While Napoli still have the chance of lifting the 2019/20 Champions League trophy, failure to have qualified for European competition in any form, had it not been for their Coppa Italia, will be seen as a huge backward step for the club.
That success in the Stadio Olimpico shortly after Italian football returned from lockdown is one of the few reasons supporters had to smile, but even defeating Juventus in the final cannot hide that they were 21 points behind the champions in Serie A.
The Partenopei players refusal to attend an enforced training camp retreat insisted upon by president Aurelio De Laurentiis – who then threatened them with legal action – as early as November was the clearance indication that it would be an interesting year for the southern Italians.
Player of the Season: Dries Mertens
The 33-year-old’s goalscoring output is starting to diminish as the years pass, but Napoli can still count on the Belgian international when needed – netting the decisive goal in their Coppa Italia second-leg aggregate victory over Inter.
Whilst crucial for their progression, that goal was even more important for Mertens legacy in Naples, becoming the club’s all-time leading scorer ahead of former teammate Marek Hamsik. The former PSV attacker ended the campaign with 16 strikes in all competitions and extended his lead in the record books to 125 goals.
Best Signing: Giovanni Di Lorenzo
Despite impressing for Empoli as they were relegated from Serie A in 2019, there was no guarantee that Di Lorenzo would continue that form when making another significant step up the Italian footballing ladder, but has been a permanent fixture in the starting XI.
The offensively minded right-back has missed just five games in all competitions for the Partenopei this season and also made his international debut in a 5-0 Euro 2020 qualification victory over Liechtenstein in October.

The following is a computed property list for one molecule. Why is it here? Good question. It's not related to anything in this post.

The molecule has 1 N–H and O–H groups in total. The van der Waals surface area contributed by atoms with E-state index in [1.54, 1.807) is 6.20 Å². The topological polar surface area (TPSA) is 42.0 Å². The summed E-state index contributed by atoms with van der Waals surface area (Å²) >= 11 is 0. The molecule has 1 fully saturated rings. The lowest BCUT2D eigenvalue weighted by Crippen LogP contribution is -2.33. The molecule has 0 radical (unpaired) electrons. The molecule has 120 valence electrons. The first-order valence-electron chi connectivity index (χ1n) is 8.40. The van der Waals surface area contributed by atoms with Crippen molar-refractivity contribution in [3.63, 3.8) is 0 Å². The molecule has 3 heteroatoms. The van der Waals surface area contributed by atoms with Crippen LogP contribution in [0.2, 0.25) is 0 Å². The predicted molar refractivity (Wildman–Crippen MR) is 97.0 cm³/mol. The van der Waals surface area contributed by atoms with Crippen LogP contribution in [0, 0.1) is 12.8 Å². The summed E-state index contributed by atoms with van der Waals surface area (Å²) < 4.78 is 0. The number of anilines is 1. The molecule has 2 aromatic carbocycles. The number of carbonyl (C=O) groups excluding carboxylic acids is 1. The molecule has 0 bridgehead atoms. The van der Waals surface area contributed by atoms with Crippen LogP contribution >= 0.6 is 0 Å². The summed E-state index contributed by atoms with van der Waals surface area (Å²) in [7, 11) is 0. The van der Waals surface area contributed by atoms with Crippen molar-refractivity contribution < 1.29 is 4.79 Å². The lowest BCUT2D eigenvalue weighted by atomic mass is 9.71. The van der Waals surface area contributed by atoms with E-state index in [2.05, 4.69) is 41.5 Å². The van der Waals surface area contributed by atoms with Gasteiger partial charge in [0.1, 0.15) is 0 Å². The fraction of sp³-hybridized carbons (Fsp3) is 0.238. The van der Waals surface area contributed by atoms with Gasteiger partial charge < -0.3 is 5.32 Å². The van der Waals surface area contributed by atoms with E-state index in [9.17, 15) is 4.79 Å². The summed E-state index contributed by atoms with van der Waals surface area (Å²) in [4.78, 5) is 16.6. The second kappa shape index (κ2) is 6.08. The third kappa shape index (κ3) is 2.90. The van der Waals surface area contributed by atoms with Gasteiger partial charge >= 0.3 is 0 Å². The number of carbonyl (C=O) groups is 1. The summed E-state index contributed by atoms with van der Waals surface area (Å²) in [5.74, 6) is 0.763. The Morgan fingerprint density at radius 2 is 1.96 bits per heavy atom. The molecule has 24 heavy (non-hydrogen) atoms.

The Coaches: Carlo Ancelotti and Gennaro Gattuso
After Ancelotti’s disappointing start (more on that below), a player revolt and his exit highlighted something of a crisis at the San Paolo, therefore, Gattuso was seen as a steadying influence for the second half of the campaign.
However, the 42-year-old masterminded a triumph of tactical acumen against Juventus to lift the Coppa Italia on penalties, proved that his skills go beyond the organisation and discipline that he showed as a player. The two-time Champions League winner will no doubt be fancying his chances of delivering Europe’s biggest prize from the sidelines.
When football across Europe was halted, supporters’ primary concern was when competitive action would return and with the Coppa Italia beginning ahead of the Serie A restart, Napoli fans were rewarded for their patience by watching the Partenopei lift the trophy in Rome.
The victory over Juventus may have come on penalties, however, Napoli executed the plans of coach Gattuso near perfectly at the Stadio OIimpico and probably should have sealed the win in normal time. They would not be denied the one positive available to them during an underwhelming campaign.
Progression to the Champions League knockout stages meant there were a few eyebrows raised when Ancelotti was disposed of mid-December, not just his own famously expressive brow, but it would have ignored the terrible domestic run that the side were experiencing.
From September 30 until the former AC Milan tactician’s departure, the side won just once in Serie A – a 2-0 victory against Hellas Verona – and plummeted from fourth position to eightth, and never really recovered from that poor run of form.